Rusty Page prepares to turn over Lexi to the government on March 21

Rusty Page prepares to turn over Lexi to the government on March 21

U.S. Supreme Court justices on Monday made permanent a divide between a potential adoptive family and a little girl whose biological family had disintegrated when she was only months old because of drugs and crime.

The court refused to hear the case of Lexi Page, who was taken from Rusty and Summer Page and sent to live with distant relatives because of her 1/64th Indian ancestry.

They were doing what the Choctaw tribe from Oklahoma had instructed.

Tribal officials had told the court in a brief that they claimed, under the federal Indian Child Welfare Act, the right to dictate whether a child such as Lexi, now 7, who never had been affiliated with, lived with, or taken part in tribal life, can be required to live with non-Indians designated by the tribe.

The justices issued the decision without comment.

But the issue undoubtedly will be back.

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WND reported the Goldwater Institute of Phoenix, which earlier launched a lawsuit against the ICWA regarding another case, is determined to continue to fight against what it describes as discrimination against children who have a fractional Indian ancestry.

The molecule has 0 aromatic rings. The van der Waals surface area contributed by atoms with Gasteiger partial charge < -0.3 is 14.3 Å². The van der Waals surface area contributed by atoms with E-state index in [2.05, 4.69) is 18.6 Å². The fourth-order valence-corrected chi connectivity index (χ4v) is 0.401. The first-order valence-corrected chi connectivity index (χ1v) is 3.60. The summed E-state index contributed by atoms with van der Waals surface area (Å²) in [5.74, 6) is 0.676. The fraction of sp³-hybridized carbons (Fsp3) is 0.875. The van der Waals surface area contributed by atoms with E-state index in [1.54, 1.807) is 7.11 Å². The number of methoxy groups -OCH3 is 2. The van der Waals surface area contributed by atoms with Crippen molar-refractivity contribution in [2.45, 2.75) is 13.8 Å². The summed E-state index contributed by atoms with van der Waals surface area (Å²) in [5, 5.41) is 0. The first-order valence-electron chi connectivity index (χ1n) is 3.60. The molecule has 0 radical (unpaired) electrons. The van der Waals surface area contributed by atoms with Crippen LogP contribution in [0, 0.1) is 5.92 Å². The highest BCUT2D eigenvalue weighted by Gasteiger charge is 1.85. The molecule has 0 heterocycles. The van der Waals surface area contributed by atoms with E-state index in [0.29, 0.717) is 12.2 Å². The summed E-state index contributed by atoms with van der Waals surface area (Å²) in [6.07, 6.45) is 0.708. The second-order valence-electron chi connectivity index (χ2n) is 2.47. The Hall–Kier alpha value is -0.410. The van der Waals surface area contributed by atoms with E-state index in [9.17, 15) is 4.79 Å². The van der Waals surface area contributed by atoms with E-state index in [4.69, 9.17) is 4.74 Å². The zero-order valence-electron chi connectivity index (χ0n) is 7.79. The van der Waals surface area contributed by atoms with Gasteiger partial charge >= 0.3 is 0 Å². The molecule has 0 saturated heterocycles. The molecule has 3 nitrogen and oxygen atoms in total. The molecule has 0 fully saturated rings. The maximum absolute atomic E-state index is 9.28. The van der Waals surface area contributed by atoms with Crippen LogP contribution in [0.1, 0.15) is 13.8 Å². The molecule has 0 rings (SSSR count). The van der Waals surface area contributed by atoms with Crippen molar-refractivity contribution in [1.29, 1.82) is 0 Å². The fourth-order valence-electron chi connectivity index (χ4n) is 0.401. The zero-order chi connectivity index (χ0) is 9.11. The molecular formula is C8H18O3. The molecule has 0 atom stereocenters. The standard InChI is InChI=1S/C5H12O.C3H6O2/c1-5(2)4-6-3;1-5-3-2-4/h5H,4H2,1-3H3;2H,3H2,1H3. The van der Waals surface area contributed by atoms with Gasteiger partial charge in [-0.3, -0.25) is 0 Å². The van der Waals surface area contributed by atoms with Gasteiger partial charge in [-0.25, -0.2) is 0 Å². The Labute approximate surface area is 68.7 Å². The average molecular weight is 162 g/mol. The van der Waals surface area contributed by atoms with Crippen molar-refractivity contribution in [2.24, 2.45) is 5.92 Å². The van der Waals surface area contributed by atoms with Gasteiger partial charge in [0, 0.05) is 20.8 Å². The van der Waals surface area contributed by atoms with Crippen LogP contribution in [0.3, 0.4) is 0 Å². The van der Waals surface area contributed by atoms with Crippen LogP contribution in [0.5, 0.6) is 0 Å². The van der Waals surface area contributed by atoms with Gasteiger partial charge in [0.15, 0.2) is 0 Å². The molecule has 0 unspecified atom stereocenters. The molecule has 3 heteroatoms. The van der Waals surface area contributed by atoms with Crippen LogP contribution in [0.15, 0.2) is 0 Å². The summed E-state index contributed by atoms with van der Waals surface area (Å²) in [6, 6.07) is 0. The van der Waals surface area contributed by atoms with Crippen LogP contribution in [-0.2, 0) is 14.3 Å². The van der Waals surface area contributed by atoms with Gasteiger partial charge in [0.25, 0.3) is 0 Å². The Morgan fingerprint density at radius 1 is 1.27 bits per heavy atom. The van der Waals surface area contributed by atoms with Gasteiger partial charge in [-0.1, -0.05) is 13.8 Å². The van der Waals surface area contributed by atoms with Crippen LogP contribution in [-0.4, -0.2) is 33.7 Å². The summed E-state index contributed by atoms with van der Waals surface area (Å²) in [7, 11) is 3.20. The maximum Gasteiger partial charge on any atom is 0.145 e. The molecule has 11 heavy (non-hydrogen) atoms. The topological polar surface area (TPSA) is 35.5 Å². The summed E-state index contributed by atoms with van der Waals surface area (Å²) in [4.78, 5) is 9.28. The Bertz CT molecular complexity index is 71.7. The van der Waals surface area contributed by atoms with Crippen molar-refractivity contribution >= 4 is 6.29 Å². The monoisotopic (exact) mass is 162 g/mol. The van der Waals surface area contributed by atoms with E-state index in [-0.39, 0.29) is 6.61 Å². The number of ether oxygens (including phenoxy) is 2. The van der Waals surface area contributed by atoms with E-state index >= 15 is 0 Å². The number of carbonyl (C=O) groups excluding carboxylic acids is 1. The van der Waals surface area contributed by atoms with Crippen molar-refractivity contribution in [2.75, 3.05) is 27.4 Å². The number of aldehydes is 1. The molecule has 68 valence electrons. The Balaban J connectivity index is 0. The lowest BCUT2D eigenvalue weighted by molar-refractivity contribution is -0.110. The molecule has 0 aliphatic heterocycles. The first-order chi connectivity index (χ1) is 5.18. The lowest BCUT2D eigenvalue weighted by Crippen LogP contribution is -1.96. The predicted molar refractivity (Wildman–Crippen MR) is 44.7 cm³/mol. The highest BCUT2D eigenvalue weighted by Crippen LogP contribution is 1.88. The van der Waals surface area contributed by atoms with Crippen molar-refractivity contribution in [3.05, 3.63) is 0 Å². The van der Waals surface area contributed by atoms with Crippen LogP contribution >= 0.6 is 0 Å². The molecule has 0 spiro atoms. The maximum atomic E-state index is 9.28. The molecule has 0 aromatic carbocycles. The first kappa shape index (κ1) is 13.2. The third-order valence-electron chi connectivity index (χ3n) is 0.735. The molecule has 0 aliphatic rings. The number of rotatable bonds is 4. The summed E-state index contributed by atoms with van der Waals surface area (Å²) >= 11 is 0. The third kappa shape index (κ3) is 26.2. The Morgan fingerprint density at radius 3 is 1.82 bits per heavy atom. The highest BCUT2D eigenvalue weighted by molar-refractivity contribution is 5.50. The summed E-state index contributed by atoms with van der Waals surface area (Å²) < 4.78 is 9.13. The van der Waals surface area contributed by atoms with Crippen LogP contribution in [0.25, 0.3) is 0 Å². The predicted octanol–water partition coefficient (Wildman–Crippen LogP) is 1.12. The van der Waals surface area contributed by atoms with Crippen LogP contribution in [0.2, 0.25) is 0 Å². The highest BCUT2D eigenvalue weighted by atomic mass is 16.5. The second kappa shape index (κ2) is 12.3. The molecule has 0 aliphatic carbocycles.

When the court refused to hear the case, the Pages issued a statement through their representatives.

“To say we are heartbroken is an understatement. It is difficult to describe the turmoil, heartbreak and devastation that our family and Lexi has endured over the past 10 months but the light that has kept us going has been the incredible prayers and support from our family, friends and supporters.”

The family continued: “While this is certainly a crushing blow, it will not stop us from fighting for Lexi’s rights and the rights of other children unnecessarily hurt by the Indian Child Welfare Act. We will continue to advocate on Lexi’s behalf. We are her parents and will never give up on her. Our home will always be her home and we know that one day we will be able to hold her in our arms again. One day she will know how many people fought for her. Lexi, we love you forever and ever.”

The family members thanked their supporters “as you have followed this case and shared it with your communities and the nation.”

The Pages had won the argument twice at the court of appeals in California, but the caswe was returned to the lower court each time. It was the Children’s Court of Los Angeles County that ruled in favor of ICWA over the child.